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Hernandez won't transform Phils, but fills a void
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One year, $4.5 million for Roberto Hernandez -- good move or bad move for the Phillies?

This one isn't so black and white.

Pro: It's a one-year deal, and one-year deals are rarely bad moves.

Con: Two of the Phillies' one-year deals last season (John Lannan, Delmon Young) were bad moves.

Pro: Hernandez is an extreme ground-baller (57.8 percent ground balls for his career).

Con: Hernandez was 6-13 with a 4.89 ERA last season.

Pro: He set career-highs in 2013 in strikeout rate (6.7 per nine innings) and K/BB ratio (2.97).

Con: He allowed 24 homers in 151 innings.

Pro: His stats should improve in the National League.

Con: He's moving from a pitcher's park in Tampa to a hitter's park in Philly.

It's a low-risk signing by the Phillies, who needed some rotation depth. Prior to Thursday, their projected rotation was Cliff Lee, Cole Hamels, Miguel Alfredo Gonzalez, Kyle Kendrick and Jonathan Pettibone.

Questions remain with three of those five. Can Gonzalez's elbow hold up over 180 innings, or is he better suited for setup duty? Will Kendrick be the solid pitcher he was in the first half of 2013, or the 6.00-ERA guy he was after the All-Star break? Will Pettibone tire out again, and can he learn a secondary pitch to complement his fastball?

Teams very rarely go through a full season using five starters, so even if you believed everything would break right with Gonzalez, Kendrick and Pettibone, the Phils still needed some insurance. And they got that for a very affordable price with Hernandez. (How can the Phillies justify paying Kendrick a projected $7 million in 2014, by the way, when a more-skilled pitcher like Hernandez is worth just $4.5 million on the open market? It's still confusing that the Phillies didn't give more thought to non-tendering Kendrick.)

Some fans -- through comments, e-mails and Twitter -- lashed out after Jim Salisbury broke news of the agreement with Hernandez. The common reaction was "it's not enough." And that is partially correct -- Hernandez is not a game-changer. He doesn't transform the Phillies from an 80-win team to an 85-win team.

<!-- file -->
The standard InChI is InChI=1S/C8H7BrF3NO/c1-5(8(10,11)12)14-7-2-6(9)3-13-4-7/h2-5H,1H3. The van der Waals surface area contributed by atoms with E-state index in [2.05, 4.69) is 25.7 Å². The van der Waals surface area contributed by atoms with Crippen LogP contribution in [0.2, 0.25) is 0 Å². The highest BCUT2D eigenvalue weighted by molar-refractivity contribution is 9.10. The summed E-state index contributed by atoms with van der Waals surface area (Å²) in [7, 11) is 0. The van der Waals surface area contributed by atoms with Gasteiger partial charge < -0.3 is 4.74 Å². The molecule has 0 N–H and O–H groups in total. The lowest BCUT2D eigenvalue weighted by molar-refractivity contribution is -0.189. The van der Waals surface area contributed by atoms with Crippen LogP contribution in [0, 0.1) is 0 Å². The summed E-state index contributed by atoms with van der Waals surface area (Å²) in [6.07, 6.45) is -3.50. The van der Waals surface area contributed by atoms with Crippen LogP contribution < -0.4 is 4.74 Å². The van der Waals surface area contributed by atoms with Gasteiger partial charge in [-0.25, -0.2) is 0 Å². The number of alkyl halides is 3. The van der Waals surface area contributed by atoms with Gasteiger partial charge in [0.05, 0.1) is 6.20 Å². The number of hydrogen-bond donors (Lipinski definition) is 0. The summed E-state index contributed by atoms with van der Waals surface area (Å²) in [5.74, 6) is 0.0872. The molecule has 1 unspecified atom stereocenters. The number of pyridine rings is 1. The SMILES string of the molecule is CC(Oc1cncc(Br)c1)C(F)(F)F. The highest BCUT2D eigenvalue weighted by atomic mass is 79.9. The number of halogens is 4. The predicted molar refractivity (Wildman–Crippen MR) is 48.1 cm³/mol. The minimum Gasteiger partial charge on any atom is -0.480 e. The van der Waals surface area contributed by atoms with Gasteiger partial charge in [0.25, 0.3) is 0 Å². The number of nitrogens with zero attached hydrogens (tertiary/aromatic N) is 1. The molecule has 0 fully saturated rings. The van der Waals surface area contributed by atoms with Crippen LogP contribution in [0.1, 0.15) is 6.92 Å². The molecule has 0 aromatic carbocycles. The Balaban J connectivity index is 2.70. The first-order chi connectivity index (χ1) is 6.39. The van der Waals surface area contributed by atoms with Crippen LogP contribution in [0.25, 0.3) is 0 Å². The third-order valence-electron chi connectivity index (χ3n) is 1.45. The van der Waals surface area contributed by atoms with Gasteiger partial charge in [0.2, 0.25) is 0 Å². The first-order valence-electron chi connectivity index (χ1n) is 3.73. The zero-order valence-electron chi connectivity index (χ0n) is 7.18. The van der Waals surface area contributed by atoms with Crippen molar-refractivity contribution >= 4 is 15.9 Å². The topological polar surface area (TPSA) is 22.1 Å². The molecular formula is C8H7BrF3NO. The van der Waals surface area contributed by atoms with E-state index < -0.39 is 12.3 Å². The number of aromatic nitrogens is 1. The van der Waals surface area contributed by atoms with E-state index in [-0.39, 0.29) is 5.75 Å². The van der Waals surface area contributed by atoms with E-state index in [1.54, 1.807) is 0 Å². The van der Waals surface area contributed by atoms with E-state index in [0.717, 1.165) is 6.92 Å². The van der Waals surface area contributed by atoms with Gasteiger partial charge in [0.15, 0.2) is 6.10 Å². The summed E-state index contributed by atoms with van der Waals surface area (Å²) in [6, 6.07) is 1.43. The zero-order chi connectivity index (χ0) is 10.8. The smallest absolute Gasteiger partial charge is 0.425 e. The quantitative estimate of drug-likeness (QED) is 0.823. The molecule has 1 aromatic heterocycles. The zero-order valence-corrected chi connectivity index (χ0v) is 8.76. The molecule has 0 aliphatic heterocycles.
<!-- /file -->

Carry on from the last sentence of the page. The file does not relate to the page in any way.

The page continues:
But the Phillies needed someone to gobble up innings, even if those innings are pitched by an average or slightly-above-average pitcher. We saw in 2013 with Ethan Martin that upside is exciting, but not if it can't get you through four innings. Not if it burns the bullpen every fifth day. In Hernandez, the Phils are getting a bona fide strike-thrower who should amass no fewer than 175 innings. That has value.

Why not sign Matt Garza, Ubaldo Jimenez or Ervin Santana, you might ask. Well, all three of those righties are in line for four- or five-year deals worth at least $14 million per year, and signing Jimenez and Santana would have cost the Phils their second-round pick in next June's draft. None of those three is a sure bet to produce for even half of their deal -- Santana and Jimenez were great in 2013 but awful in 2012, and Garza hasn't pitched a full season since 2011.

I still think Garza was worth a shot if the Phils could have talked him down to four years, but the Angels and Diamondbacks reportedly spent the week in Orlando courting him.

From the outset of free agency, Ruben Amaro Jr. made clear that he was going after mid-tier starting pitchers -- the Bronson Arroyos, the Ryan Vogelsongs, the Scott Feldmans. Hernandez is a better option than Arroyo and Feldman because he gets more groundballs and swings-and-misses, and he's significantly cheaper. Would you prefer Hernandez for one-year, $4.5 million or Feldman for three years, $30 million? That's the deal Houston gave him. 

So back to the original question: Good move or bad move?

The opinion here is that it's a decent move given Amaro's preferences for a short-term deal for a mid-tier starter. Garza would have moved the needle more, but he also would have taken up double-digit payroll space in 2014, 2015, 2016, 2017 and perhaps beyond.

With Hernandez, the Phils are spending $4.5 million in hopes that his impressive strikeout, walk and ground-ball numbers result in a lower ERA than they did in 2013. It doesn't push them ahead of the NL contenders, but it makes them a little better than they were yesterday.